Via Time LightBox, an interview with photographer John Moore: Harrowing Images of Liberia’s Ebola Outbreak. Click through for the full report and some impressive photographs. Excerpt:
LightBox: You shot a powerful photograph of burial workers entering the home of a woman who died to spray her body with disinfectant before being removed. You photographed her family members as well. What can you recall from that scene?
J.M.: A local journalist gave me the number of a burial team leader, whom I called. He told me they had just arrived to a location to retrieve the body of a woman who died of Ebola. [Bodies are usually tested and lab results checked before the team is dispatched].
I arrived, asked if I could suit up with them to go inside and they said yes. I spoke with some of the family members and told them how sorry I was and asked if I could take some photos to show the outside world what’s happening in Liberia, and they were fine with that. Some of the neighbors didn’t want their pictures taken and, of course, I respected that.
We went inside the house where I stood in the hall and photographed as they sprayed the body with disinfectant, then put it in a bag and brought it out. I didn’t touch anything, other than the floor with high rubber boots on loan to me from my father-in-law. Afterwards, we each took a turn taking every piece of protective clothing off, all the while being sprayed with disinfectant.
LightBox: Can you talk about the holding center that was ransacked by a mob on Saturday? Health officials were also concerned that people suffering from Ebola had escaped that facility, which could mean the virus will spread.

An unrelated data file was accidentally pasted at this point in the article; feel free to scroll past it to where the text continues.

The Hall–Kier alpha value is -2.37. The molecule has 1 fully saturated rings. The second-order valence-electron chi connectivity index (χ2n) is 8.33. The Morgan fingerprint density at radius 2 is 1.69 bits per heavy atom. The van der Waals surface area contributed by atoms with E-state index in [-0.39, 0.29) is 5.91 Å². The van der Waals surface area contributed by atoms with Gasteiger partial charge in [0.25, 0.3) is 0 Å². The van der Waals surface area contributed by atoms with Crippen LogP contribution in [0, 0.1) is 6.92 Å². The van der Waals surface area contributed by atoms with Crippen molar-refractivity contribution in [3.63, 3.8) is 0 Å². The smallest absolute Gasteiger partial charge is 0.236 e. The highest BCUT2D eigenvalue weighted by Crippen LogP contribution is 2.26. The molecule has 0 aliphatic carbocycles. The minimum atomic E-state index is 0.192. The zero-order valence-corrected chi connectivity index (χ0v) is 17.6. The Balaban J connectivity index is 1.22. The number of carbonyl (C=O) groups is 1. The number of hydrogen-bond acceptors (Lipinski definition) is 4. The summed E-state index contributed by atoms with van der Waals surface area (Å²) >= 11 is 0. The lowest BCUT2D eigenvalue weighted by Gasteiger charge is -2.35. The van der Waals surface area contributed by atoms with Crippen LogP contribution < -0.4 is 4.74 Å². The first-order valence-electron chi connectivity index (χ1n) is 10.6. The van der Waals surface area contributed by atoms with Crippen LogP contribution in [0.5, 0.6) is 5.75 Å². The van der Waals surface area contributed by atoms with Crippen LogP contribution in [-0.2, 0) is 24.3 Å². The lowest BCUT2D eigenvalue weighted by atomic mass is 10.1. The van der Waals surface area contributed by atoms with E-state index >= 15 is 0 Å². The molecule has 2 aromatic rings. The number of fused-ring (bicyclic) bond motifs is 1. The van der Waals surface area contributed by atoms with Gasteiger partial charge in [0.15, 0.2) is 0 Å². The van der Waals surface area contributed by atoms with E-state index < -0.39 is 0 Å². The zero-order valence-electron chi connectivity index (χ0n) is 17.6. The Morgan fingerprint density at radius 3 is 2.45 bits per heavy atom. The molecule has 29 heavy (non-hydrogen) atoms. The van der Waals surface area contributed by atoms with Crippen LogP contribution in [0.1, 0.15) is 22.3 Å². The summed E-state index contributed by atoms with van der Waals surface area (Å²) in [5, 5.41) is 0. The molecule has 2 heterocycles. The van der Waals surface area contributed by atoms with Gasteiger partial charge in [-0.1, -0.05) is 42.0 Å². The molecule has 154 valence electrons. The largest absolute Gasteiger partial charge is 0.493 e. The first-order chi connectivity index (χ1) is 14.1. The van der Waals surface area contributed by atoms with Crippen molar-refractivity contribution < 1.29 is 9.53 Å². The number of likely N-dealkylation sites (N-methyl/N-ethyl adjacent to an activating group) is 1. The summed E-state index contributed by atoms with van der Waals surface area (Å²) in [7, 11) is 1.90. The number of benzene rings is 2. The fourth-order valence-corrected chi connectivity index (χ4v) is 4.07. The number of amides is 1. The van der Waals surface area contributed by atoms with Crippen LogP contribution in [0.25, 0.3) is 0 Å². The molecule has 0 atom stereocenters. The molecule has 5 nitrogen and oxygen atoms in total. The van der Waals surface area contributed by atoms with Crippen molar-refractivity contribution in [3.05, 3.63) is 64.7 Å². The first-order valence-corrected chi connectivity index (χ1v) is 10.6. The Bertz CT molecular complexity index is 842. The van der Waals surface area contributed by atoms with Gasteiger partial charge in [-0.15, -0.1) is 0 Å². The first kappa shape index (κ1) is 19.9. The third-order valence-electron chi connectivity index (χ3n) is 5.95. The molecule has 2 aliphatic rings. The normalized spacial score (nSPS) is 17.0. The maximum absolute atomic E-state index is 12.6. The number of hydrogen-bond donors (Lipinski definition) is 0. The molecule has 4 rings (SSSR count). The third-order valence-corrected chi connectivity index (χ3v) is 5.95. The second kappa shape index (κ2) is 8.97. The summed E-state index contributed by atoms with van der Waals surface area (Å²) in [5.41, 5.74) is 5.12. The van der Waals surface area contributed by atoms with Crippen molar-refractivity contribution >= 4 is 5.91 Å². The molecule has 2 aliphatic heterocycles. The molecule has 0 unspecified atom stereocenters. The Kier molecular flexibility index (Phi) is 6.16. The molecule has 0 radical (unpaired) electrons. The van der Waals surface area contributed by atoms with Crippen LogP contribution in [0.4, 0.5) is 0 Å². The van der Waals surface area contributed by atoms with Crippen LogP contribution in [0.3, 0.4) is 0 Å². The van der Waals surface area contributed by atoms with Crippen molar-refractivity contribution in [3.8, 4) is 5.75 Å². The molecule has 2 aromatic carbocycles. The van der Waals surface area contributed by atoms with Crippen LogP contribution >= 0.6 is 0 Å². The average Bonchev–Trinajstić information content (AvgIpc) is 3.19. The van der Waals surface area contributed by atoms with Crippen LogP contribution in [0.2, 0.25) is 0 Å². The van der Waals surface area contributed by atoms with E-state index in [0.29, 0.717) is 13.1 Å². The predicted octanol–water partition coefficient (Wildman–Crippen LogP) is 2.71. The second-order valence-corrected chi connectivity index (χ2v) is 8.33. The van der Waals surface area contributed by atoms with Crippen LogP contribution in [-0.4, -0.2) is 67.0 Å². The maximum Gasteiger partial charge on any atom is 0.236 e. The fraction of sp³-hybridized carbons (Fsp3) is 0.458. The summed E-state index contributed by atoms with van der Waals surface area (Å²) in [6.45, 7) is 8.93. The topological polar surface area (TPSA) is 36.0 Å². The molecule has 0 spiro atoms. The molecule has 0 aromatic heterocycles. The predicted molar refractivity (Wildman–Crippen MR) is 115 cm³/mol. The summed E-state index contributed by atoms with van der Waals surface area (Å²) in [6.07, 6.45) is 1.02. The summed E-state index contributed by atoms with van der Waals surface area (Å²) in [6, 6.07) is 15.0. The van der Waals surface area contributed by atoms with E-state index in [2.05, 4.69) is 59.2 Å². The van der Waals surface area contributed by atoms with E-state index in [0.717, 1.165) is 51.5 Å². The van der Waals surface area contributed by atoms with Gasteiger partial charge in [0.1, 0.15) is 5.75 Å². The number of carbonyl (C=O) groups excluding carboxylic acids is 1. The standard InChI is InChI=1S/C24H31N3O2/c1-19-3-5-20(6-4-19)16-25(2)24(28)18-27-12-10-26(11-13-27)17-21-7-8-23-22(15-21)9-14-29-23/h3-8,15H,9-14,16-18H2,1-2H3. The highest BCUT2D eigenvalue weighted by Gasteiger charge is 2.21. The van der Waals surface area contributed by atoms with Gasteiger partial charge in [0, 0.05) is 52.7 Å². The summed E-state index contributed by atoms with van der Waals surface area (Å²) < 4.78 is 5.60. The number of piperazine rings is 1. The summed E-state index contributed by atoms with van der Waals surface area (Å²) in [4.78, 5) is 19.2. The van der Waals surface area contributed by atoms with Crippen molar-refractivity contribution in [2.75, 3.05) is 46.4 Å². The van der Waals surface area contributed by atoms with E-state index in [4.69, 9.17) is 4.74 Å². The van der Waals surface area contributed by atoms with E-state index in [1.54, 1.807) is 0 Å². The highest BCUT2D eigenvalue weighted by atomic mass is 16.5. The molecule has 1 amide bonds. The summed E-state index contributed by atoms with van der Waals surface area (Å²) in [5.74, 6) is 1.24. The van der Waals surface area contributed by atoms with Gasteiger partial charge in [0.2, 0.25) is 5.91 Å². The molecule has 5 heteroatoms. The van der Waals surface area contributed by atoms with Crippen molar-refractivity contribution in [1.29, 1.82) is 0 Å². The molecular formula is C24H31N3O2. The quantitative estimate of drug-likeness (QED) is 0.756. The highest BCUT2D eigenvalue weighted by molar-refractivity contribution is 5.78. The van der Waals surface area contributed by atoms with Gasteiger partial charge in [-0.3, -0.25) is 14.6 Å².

J.M.: A burial team had come to remove four bodies from different houses in the neighborhood. The families of the deceased did not believe Ebola was to blame, as the bodies had not yet been tested. They rallied the neighborhood to drive out the burial team and its police escort. It was a demonstration that turned into a mob and the police had to fire warning shots into the air as they escaped the crowd, which was chanting “No Ebola in West Point.”
The mob then moved down the street to the holding/isolation center and forced open the gates to the compound. The terrified patients inside watched from the front door as the crowd entered and told them to come out and join them, that they didn’t have Ebola at all and that the epidemic was not real. One from the crowd grabbed a girl from the front door and carried her out, and the rest of the family then followed.
It was a horrific scene. I left shortly thereafter, as I felt it was time. I should stress that I was never physically threatened or harmed in any way.
Later on, the mob reportedly looted the facility, including the soiled mattresses and medical equipment. If they didn’t have an Ebola epidemic in their community then, they most certainly do now.